He doesn't boast about past successes or even what's currently on tap. Instead of spending any time resting on his laurels, he's more excited about ideas for tweaking recipes or new directions he's yet to pursue. He's as proud of the work of other local brewers as he is of anything he's produced. Listing the names of the colleagues in the Valley that he admires, he begins to sound a bit like an Academy Award winner frantically trying to acknowledge all those who have helped and inspired him before the orchestra drowns him out.
Throughout a recent interview with the Advocate, he frequently interjected yet another name that he'd forgotten to add to his long list of local, influential brewers.
"To me, developing a taste for beer is a lot like discovering new music," he said. "Maybe you hear some mainstream musician you like first, and then you go looking for others who play in a similar style." Eventually, he explained, you start learning about the original artist's own inspirations and begin digging even deeper and refining your musical palate.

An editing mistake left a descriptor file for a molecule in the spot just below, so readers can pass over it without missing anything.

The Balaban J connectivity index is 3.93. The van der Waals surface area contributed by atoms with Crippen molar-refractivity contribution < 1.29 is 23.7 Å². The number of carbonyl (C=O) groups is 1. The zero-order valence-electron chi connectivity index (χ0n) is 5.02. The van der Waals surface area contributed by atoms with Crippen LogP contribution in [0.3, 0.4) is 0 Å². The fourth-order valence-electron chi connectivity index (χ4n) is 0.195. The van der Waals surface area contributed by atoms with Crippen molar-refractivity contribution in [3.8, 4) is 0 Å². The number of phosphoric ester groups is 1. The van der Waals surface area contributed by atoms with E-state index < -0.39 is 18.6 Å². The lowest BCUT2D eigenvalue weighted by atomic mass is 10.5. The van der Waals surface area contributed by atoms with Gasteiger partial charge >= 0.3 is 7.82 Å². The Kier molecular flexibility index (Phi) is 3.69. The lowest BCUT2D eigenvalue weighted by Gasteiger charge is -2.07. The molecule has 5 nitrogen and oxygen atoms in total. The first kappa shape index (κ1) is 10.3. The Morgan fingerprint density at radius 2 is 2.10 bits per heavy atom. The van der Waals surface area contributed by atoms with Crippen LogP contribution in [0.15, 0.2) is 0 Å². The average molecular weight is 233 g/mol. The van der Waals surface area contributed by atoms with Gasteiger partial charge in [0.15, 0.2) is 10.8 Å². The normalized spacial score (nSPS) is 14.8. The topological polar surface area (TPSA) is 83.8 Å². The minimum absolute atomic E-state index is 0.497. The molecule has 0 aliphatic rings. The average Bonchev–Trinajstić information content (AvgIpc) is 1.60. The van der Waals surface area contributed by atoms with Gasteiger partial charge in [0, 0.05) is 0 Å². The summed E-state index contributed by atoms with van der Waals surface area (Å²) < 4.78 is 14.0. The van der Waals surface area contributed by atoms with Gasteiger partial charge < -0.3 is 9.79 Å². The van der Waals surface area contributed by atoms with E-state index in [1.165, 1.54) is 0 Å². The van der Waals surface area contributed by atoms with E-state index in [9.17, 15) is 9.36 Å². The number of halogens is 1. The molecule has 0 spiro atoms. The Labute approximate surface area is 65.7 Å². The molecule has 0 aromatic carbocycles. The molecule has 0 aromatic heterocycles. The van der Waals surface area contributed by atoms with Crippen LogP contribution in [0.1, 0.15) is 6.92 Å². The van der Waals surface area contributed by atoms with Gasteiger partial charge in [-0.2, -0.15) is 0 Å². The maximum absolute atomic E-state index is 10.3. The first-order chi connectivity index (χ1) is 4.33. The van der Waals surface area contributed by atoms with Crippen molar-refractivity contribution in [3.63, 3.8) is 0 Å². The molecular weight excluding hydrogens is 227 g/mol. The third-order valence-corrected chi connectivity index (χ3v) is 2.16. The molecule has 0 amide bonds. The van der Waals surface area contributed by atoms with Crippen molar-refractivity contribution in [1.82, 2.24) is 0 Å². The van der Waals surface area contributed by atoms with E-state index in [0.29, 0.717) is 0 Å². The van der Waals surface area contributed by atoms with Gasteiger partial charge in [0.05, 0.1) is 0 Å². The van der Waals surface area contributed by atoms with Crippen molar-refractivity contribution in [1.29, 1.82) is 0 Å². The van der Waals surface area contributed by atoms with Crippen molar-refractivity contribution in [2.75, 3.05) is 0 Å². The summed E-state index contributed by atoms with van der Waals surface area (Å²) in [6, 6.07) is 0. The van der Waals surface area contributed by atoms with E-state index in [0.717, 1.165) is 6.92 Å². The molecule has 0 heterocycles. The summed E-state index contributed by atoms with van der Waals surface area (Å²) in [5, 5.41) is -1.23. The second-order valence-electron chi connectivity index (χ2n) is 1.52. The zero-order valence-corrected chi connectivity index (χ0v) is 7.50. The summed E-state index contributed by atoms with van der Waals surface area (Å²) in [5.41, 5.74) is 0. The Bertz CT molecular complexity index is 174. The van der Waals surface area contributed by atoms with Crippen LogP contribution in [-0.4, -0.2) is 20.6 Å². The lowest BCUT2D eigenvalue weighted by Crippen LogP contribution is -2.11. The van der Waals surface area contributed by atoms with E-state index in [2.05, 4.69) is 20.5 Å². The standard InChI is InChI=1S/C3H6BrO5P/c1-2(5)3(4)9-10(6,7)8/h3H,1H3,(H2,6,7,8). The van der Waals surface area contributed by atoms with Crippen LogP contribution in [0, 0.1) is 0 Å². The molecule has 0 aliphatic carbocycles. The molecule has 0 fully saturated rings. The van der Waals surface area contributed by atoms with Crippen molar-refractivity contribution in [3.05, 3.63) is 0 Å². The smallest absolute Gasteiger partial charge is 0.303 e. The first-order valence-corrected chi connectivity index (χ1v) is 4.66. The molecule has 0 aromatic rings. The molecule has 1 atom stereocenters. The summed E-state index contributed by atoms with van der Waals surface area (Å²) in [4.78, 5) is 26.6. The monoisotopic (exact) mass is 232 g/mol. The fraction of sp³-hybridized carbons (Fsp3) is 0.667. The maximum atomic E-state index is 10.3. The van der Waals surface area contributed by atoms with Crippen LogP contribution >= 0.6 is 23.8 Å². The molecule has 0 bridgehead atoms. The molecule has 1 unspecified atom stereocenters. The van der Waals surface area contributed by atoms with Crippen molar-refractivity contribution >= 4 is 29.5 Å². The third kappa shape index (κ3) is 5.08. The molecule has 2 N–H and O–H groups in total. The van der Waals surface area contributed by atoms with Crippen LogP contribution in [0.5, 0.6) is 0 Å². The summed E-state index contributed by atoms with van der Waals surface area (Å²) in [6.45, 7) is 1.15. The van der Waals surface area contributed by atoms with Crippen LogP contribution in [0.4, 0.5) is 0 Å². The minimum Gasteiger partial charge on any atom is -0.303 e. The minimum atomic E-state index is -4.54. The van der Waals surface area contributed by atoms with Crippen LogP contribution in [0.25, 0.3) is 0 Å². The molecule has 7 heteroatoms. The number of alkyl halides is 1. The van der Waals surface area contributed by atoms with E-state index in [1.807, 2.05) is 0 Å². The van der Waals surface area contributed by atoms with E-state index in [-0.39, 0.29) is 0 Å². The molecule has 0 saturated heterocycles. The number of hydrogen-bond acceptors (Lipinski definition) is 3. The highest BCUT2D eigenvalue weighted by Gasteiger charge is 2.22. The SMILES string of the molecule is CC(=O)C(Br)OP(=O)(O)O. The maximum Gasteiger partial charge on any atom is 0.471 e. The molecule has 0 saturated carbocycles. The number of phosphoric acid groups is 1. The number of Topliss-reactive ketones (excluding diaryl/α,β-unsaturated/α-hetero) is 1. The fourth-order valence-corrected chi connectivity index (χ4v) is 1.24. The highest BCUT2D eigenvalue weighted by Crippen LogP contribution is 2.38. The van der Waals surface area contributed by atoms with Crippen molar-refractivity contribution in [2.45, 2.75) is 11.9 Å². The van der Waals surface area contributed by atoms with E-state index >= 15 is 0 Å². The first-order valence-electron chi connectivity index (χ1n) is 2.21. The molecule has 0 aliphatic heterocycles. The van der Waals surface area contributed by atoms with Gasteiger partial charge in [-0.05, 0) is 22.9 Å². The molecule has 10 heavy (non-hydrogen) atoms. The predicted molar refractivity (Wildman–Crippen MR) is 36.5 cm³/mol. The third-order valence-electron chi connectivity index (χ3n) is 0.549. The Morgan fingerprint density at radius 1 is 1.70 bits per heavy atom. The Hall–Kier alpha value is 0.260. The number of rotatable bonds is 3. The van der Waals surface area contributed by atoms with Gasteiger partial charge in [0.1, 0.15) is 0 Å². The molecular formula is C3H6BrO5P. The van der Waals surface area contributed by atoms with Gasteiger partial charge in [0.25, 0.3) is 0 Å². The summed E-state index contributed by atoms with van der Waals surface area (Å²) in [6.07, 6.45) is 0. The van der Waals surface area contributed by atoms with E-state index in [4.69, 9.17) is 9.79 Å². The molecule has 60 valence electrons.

For Pacher, settling on a particular favorite beer is stultifying and antithetical to what he finds so exciting and fulfilling about what he does.
Unlike those in most bars, the taps at the Northampton Brewery aren't topped with handles sporting colorful logos. To find out what's being served any particular day, patrons check the chalk board hanging over the bar. It's rare that the selection stays the same from one day to another, and it's not uncommon to find that a favorite beer has been replaced with something you've never heard of.